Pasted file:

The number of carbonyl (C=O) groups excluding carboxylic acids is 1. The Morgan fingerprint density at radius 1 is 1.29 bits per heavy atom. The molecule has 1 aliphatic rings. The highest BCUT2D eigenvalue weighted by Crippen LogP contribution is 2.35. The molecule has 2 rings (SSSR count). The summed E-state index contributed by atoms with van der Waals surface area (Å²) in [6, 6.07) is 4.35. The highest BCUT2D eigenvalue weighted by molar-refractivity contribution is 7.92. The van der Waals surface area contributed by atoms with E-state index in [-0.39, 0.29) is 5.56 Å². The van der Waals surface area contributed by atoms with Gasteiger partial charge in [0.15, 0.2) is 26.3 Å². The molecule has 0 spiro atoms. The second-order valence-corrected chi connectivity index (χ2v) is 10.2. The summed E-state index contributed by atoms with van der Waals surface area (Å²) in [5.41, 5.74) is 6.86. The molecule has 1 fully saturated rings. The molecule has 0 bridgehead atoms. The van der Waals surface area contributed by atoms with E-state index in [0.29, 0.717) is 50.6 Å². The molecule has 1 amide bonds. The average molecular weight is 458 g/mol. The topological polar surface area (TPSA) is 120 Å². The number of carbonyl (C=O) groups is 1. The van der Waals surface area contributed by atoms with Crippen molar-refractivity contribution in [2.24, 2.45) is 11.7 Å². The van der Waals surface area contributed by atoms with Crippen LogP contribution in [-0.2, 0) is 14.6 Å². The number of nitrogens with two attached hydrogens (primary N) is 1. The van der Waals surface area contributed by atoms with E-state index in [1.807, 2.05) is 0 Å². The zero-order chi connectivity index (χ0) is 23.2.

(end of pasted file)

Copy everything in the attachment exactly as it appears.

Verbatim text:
The number of carbonyl (C=O) groups excluding carboxylic acids is 1. The Morgan fingerprint density at radius 1 is 1.29 bits per heavy atom. The molecule has 1 aliphatic rings. The highest BCUT2D eigenvalue weighted by Crippen LogP contribution is 2.35. The molecule has 2 rings (SSSR count). The summed E-state index contributed by atoms with van der Waals surface area (Å²) in [6, 6.07) is 4.35. The highest BCUT2D eigenvalue weighted by molar-refractivity contribution is 7.92. The van der Waals surface area contributed by atoms with E-state index in [-0.39, 0.29) is 5.56 Å². The van der Waals surface area contributed by atoms with Gasteiger partial charge in [0.15, 0.2) is 26.3 Å². The molecule has 0 spiro atoms. The second-order valence-corrected chi connectivity index (χ2v) is 10.2. The summed E-state index contributed by atoms with van der Waals surface area (Å²) in [5.41, 5.74) is 6.86. The molecule has 1 fully saturated rings. The molecule has 0 bridgehead atoms. The van der Waals surface area contributed by atoms with E-state index in [0.29, 0.717) is 50.6 Å². The molecule has 1 amide bonds. The average molecular weight is 458 g/mol. The topological polar surface area (TPSA) is 120 Å². The number of carbonyl (C=O) groups is 1. The van der Waals surface area contributed by atoms with Crippen molar-refractivity contribution in [2.24, 2.45) is 11.7 Å². The van der Waals surface area contributed by atoms with Crippen LogP contribution in [-0.2, 0) is 14.6 Å². The number of nitrogens with two attached hydrogens (primary N) is 1. The van der Waals surface area contributed by atoms with E-state index in [1.807, 2.05) is 0 Å². The zero-order chi connectivity index (χ0) is 23.2.